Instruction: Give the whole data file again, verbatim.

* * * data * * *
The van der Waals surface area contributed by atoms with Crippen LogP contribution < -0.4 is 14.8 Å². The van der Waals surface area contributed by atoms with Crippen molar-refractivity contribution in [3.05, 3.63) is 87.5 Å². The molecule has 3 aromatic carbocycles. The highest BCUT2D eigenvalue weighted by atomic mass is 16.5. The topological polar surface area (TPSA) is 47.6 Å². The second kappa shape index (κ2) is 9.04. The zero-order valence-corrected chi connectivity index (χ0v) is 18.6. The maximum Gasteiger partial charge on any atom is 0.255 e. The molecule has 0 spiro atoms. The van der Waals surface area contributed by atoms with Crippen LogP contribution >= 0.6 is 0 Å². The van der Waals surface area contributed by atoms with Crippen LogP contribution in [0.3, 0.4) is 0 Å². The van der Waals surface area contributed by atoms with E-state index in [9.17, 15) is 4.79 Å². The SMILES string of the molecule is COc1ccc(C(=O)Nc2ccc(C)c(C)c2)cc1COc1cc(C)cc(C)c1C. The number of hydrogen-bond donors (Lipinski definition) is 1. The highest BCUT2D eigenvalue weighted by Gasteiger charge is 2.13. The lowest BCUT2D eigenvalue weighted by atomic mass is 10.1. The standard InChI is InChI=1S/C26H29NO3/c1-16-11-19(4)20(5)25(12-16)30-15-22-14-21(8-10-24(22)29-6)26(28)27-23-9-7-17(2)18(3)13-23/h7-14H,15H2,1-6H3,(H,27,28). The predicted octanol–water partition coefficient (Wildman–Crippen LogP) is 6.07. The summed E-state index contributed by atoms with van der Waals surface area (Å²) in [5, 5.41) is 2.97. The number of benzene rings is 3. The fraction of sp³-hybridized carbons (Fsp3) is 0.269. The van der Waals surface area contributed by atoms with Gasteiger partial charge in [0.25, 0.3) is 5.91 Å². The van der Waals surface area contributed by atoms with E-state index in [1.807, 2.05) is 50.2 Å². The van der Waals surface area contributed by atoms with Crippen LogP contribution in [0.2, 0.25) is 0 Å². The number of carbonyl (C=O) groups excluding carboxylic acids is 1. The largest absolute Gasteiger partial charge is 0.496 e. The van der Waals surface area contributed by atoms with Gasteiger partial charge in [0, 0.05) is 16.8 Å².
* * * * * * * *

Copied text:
The van der Waals surface area contributed by atoms with Crippen LogP contribution < -0.4 is 14.8 Å². The van der Waals surface area contributed by atoms with Crippen molar-refractivity contribution in [3.05, 3.63) is 87.5 Å². The molecule has 3 aromatic carbocycles. The highest BCUT2D eigenvalue weighted by atomic mass is 16.5. The topological polar surface area (TPSA) is 47.6 Å². The second kappa shape index (κ2) is 9.04. The zero-order valence-corrected chi connectivity index (χ0v) is 18.6. The maximum Gasteiger partial charge on any atom is 0.255 e. The molecule has 0 spiro atoms. The van der Waals surface area contributed by atoms with Crippen LogP contribution >= 0.6 is 0 Å². The van der Waals surface area contributed by atoms with Crippen LogP contribution in [0.3, 0.4) is 0 Å². The van der Waals surface area contributed by atoms with E-state index in [9.17, 15) is 4.79 Å². The SMILES string of the molecule is COc1ccc(C(=O)Nc2ccc(C)c(C)c2)cc1COc1cc(C)cc(C)c1C. The number of hydrogen-bond donors (Lipinski definition) is 1. The highest BCUT2D eigenvalue weighted by Gasteiger charge is 2.13. The lowest BCUT2D eigenvalue weighted by atomic mass is 10.1. The standard InChI is InChI=1S/C26H29NO3/c1-16-11-19(4)20(5)25(12-16)30-15-22-14-21(8-10-24(22)29-6)26(28)27-23-9-7-17(2)18(3)13-23/h7-14H,15H2,1-6H3,(H,27,28). The predicted octanol–water partition coefficient (Wildman–Crippen LogP) is 6.07. The summed E-state index contributed by atoms with van der Waals surface area (Å²) in [5, 5.41) is 2.97. The number of benzene rings is 3. The fraction of sp³-hybridized carbons (Fsp3) is 0.269. The van der Waals surface area contributed by atoms with Gasteiger partial charge in [0.25, 0.3) is 5.91 Å². The van der Waals surface area contributed by atoms with E-state index in [1.807, 2.05) is 50.2 Å². The van der Waals surface area contributed by atoms with Crippen LogP contribution in [0.2, 0.25) is 0 Å². The number of carbonyl (C=O) groups excluding carboxylic acids is 1. The largest absolute Gasteiger partial charge is 0.496 e. The van der Waals surface area contributed by atoms with Gasteiger partial charge in [0, 0.05) is 16.8 Å².